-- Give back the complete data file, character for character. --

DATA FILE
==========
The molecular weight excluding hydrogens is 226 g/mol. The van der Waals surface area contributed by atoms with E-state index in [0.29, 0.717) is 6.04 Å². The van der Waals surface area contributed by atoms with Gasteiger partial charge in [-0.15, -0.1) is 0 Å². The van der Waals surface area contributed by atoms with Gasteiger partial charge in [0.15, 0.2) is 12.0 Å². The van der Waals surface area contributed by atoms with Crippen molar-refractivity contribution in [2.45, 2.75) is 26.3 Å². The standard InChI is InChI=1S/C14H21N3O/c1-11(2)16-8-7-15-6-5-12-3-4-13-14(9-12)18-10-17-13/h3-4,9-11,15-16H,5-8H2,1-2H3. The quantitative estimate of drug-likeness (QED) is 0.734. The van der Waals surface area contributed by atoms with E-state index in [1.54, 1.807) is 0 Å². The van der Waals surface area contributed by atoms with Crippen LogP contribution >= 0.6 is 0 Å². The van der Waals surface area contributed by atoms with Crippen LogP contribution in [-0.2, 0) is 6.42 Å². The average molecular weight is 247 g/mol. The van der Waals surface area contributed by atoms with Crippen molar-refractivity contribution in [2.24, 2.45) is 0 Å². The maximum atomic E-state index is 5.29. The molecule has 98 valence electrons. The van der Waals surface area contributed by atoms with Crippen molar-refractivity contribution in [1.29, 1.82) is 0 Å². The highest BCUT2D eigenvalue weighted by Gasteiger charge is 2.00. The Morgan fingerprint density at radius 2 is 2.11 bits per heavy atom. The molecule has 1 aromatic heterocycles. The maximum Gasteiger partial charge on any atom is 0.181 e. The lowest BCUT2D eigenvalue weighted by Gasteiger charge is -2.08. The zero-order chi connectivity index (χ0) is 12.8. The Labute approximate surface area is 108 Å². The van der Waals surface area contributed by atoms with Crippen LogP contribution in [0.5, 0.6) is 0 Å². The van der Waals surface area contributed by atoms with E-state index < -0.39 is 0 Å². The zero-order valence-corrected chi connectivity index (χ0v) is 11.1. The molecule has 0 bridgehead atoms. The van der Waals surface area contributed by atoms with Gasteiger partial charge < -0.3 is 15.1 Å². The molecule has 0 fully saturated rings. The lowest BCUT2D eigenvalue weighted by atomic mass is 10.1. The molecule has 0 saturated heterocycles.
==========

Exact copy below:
The molecular weight excluding hydrogens is 226 g/mol. The van der Waals surface area contributed by atoms with E-state index in [0.29, 0.717) is 6.04 Å². The van der Waals surface area contributed by atoms with Gasteiger partial charge in [-0.15, -0.1) is 0 Å². The van der Waals surface area contributed by atoms with Gasteiger partial charge in [0.15, 0.2) is 12.0 Å². The van der Waals surface area contributed by atoms with Crippen molar-refractivity contribution in [2.45, 2.75) is 26.3 Å². The standard InChI is InChI=1S/C14H21N3O/c1-11(2)16-8-7-15-6-5-12-3-4-13-14(9-12)18-10-17-13/h3-4,9-11,15-16H,5-8H2,1-2H3. The quantitative estimate of drug-likeness (QED) is 0.734. The van der Waals surface area contributed by atoms with E-state index in [1.54, 1.807) is 0 Å². The van der Waals surface area contributed by atoms with Crippen LogP contribution >= 0.6 is 0 Å². The van der Waals surface area contributed by atoms with Crippen LogP contribution in [-0.2, 0) is 6.42 Å². The average molecular weight is 247 g/mol. The van der Waals surface area contributed by atoms with Crippen molar-refractivity contribution in [2.24, 2.45) is 0 Å². The maximum atomic E-state index is 5.29. The molecule has 98 valence electrons. The van der Waals surface area contributed by atoms with Crippen molar-refractivity contribution in [1.29, 1.82) is 0 Å². The highest BCUT2D eigenvalue weighted by Gasteiger charge is 2.00. The Morgan fingerprint density at radius 2 is 2.11 bits per heavy atom. The molecule has 1 aromatic heterocycles. The maximum Gasteiger partial charge on any atom is 0.181 e. The lowest BCUT2D eigenvalue weighted by Gasteiger charge is -2.08. The zero-order chi connectivity index (χ0) is 12.8. The Labute approximate surface area is 108 Å². The van der Waals surface area contributed by atoms with Crippen LogP contribution in [0.5, 0.6) is 0 Å². The van der Waals surface area contributed by atoms with E-state index < -0.39 is 0 Å². The zero-order valence-corrected chi connectivity index (χ0v) is 11.1. The molecule has 0 bridgehead atoms. The van der Waals surface area contributed by atoms with Gasteiger partial charge < -0.3 is 15.1 Å². The molecule has 0 fully saturated rings. The lowest BCUT2D eigenvalue weighted by atomic mass is 10.1. The molecule has 0 saturated heterocycles.